The revolving door

How can we be certain the government is putting the people first when the `revolving door' continues to spin?

Published: Tuesday, January 4, 2005 at 6:01 a.m.
Last Modified: Monday, January 3, 2005 at 10:17 p.m.

Who would stick around Congress if a job paying millions of dollars is waiting in the private sector? Not Rep. Billy Tauzin, a Louisiana Republican who announced recently that he's going to become president of the Pharmaceutical Research and Manufacturers of America when he leaves office this month.

His salary wasn't announced to the public, but The New York Times reported that "people at other trade groups said they believed that Mr. Tauzin would receive $2 million a year or more."

That's a pretty healthy raise for a 12-term congressman who currently makes $158,100 a year (scheduled to go up to $162,052 in January).

How did Tauzin get such a lucrative job? It may have been because of his winning personality, but more likely it had something to do with the fact that the pharmaceutical industry knows him quite well. Tauzin has helped make the drug companies quite profitable, so it's only

fitting that they reciprocate.

How did a congressman who most Americans have never heard of bring riches to pharmaceuticals? Good question.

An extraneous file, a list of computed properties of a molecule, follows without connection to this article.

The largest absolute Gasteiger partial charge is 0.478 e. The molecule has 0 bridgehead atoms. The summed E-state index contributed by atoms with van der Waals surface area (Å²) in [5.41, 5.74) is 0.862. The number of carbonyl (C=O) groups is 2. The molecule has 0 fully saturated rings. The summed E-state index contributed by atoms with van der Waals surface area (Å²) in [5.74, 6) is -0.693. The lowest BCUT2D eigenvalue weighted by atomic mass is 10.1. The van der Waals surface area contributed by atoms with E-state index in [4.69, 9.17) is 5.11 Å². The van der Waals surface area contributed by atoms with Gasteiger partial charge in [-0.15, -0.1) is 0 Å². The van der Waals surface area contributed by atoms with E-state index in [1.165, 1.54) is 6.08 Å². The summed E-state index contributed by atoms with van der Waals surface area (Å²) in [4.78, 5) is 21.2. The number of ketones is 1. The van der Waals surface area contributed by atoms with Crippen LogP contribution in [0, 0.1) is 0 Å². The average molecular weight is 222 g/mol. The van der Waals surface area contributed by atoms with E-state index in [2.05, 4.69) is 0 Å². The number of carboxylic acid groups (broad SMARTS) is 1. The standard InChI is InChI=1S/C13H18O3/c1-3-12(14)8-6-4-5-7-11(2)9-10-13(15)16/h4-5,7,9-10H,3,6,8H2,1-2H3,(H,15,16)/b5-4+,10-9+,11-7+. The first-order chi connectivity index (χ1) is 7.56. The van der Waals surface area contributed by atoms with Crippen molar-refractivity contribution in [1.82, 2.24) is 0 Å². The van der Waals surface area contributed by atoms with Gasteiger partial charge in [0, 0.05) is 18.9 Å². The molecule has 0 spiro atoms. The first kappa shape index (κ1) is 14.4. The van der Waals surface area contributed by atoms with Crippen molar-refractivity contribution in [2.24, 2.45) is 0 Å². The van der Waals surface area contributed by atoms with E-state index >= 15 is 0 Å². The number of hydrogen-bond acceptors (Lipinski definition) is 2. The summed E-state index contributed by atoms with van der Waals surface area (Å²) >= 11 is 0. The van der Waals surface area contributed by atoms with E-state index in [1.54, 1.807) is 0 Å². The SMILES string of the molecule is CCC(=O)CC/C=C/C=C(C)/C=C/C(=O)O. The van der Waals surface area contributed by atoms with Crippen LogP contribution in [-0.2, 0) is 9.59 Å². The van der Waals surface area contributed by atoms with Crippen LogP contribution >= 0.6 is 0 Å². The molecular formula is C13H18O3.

It seems Tauzin, as chairman of the House Energy and Commerce Committee and a key conference committee, had a major role in writing the new Medicare law that gave the pharmaceuticals pretty much everything they wanted. The new law bans the federal government from negotiating with manufacturers for lower drug prices for Medicare recipients and contains no provisions for controls or regulation of drug prices.

Rep. Fortney "Pete" Stark, D-Calif., summed it up this way: "As a member of Congress, Billy negotiated a large payout to the pharmaceutical industry by the federal government. He's now about to receive one of the largest salaries ever paid to any advocate by an industry."

Tauzin wasn't the only key figure in the negotiations to jump ship. Thomas A. Scully, who was the main negotiator for the Bush administration on the Medicare bill, left the government almost immediately for a law career that includes lobbying for major drug companies.

The only restriction on Tauzin's activities is that he cannot personally lobby lawmakers on behalf of the pharmaceutical association until he has been out of office for one year. But he can easily delegate those responsibilities to subordinates while he continues to socialize with his former colleagues, and get involved in raising contributions for political activities and campaigns.

Tauzin is the latest - albeit one of the most blatant - examples of the "revolving door" between government and the special interests in Washington.

Many members of Congress see their service in elective office as primarily a stepping stone to lucrative careers with lobbying firms and other corporations and organizations doing business with the government.

The American public can never feel confident that Congress and the executive branch are putting the people's needs first as long as the revolving door keeps turning. That's likely to be quite a while, since no significant reform efforts are under way.

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